It’s more than a little ironic that Audi chose one of the epicentres of crude oil production to launch its first all-electric vehicle, simply called the e-tron Quattro.
Seasoned motoring journalists who landed in Abu Dhabi last week for the much-anticipated launch had heard rumblings that something seismic was about to happen and sure enough, parent company VW announces that its final internal combustion engines will be phased out from 2026.
By 2025 every third new Audi (or around 800,000 vehicles) will be electrified.
So, the future is well and truly here and it’s pretty stunning – coming in the guise of a mid-sized SUV which will slot in between the Q5 and Q7.
Powering this hulking all-wheel drive beast are two electric motors generating a massive 402bhp (300kw), and will sprint from 0-100kph in a sprightly 5.7 seconds.
But, most important of all is the range – tipping the scales at 400km in real world (WLTP) testing and 80pc battery capacity or 300km on a fast charge (150kW), which takes just 30 minutes. Home charging will take around 8.5 hours on 11kW.
It’s a big machine, too, with plenty of space for the average family spanning 4.9m in length, 1.9m in width and 1.6m in height. That translates into executive saloon-like head and legroom and a decent boot – boasting a total luggage capacity of 660 litres. And because the batteries run the entire floor of the chassis, there are no intrusive bumps in the cabin while giving the perfect 50/50 weight distribution for sharper handling.
The futuristic design of the car is evident with an EV signature single frame grille in platinum grey, yellow brake callipers and the super slinky wing mirrors – or should I say wing cameras.
You see, these space-age gadgets are indeed high-definition cameras which show, in full technicolour, the road behind on 7-inch OLED screens in the upper doors.
They also come equipped with indicators and blind spot alarm which proved a godsend as it is quite difficult to judge the actual distance of a moving vehicle behind.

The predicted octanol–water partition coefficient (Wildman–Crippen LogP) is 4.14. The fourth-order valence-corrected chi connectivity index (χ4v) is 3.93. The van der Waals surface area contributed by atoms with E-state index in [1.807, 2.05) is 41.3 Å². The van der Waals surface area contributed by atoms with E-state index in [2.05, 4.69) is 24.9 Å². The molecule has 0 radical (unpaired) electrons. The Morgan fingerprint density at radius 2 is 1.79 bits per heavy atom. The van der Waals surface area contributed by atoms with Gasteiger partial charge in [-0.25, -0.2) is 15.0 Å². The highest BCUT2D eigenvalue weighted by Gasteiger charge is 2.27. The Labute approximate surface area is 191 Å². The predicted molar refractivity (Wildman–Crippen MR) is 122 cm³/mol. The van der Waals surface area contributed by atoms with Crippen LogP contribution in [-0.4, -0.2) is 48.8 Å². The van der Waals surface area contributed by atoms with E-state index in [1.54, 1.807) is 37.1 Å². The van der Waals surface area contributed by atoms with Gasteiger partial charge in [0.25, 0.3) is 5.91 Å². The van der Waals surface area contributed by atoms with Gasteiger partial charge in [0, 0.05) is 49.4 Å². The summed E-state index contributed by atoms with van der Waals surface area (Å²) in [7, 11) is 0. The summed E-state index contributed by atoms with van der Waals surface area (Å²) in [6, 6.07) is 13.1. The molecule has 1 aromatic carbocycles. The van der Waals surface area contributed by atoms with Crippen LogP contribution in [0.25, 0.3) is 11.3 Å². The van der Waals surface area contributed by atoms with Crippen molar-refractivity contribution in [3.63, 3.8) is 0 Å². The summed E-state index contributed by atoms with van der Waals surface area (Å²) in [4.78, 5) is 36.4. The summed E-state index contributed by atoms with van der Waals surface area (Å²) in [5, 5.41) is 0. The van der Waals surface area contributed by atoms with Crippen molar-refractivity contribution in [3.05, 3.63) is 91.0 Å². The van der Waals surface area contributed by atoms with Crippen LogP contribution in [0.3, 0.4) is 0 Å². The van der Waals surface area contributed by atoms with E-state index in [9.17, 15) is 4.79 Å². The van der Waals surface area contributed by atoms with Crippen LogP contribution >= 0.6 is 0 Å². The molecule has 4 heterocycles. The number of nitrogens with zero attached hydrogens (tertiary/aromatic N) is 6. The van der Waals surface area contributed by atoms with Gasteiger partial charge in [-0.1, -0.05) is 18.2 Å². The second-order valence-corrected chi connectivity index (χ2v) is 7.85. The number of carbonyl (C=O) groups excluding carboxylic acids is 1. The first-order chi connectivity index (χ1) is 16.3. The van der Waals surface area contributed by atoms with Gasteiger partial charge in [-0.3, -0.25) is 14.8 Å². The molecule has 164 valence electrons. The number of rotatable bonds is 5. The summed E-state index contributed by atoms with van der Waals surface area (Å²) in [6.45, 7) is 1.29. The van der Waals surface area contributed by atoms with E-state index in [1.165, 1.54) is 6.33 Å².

Inside it’s a sumptuous affair with wall-to-wall leather, heated and air conditioned seats and the same best-in-the-business digital cockpit found in the current A6, A7 and flagship A8 and Q8.
The almost-buttonless centre console is dominated by two state-of-the-art touchscreens – a 10.1in in the upper dash, 8.6in in the lower.
Both have crystal-clear graphics and respond to pinch and swipe commands just like a mobile phone.
A touchbar menu runs across the bottom while a scribble pad instantly recognises names (for phone) or places for the unrivalled Google 3-D maps in the Virtual Cockpit.
Like its fossil fuel brothers and sisters, the e-tron has a start button which illuminates the dash to signal it’s ready for the off. Select drive and it will creep away tentatively and in total silence – only the muesli-like crunch of the gravel under the massive 20-inch alloys gives any hint that we are moving.
Take it out on tarmac and the serenity in the cabin is Zen-like with the reading on our internal smugometer reaching 9.9 when we leave a Porsche Cayenne for dead at the traffic lights.
Switching back into Comfort mode from Sport and we waft along the sublime six-lane highways confident in the knowledge that the recuperation technology is extending our range as we cruise.
Climbing what can only be described as the most spectacular mountain roads in the Al Ain region – close to the border with Oman – the range read 106ks remaining.
With over 60 corners, the Jebel Hafeet route climbs 1,200m above sea level and stretches over 10km, which the e-tron absolutely relished.
Thanks to the clever coasting mode, the rear axle motor replenished the battery when braking, while the on-board tech monitors the environment and slows the car automatically when approaching roundabouts or junctions.
When we arrived at our next stop (Emirates Park Zoo, 35km away) the range had effortlessly increased to 126km.
Impressive? Yes, but how would this “proper off-roader” handle the deserts on the outskirts of the city – where camels have reigned supreme for decades?
Considering its almost 2.5 tonne bulk, the Quattro did its job with gusto and once you gave the soft sand and cliff-like dunes a wide berth, I don’t think it’s going to worry our four-legged friends as much as the oil sheiks.
What it does do is tick all the right boxes in luxury, refinement and quality, but be warned you’ll need shares in Opec to buy one as the e-tron 55 Quattro starts at €91,750 – and that’s after the government grants.
This is the future though, and I, for one, am literally buzzing about it.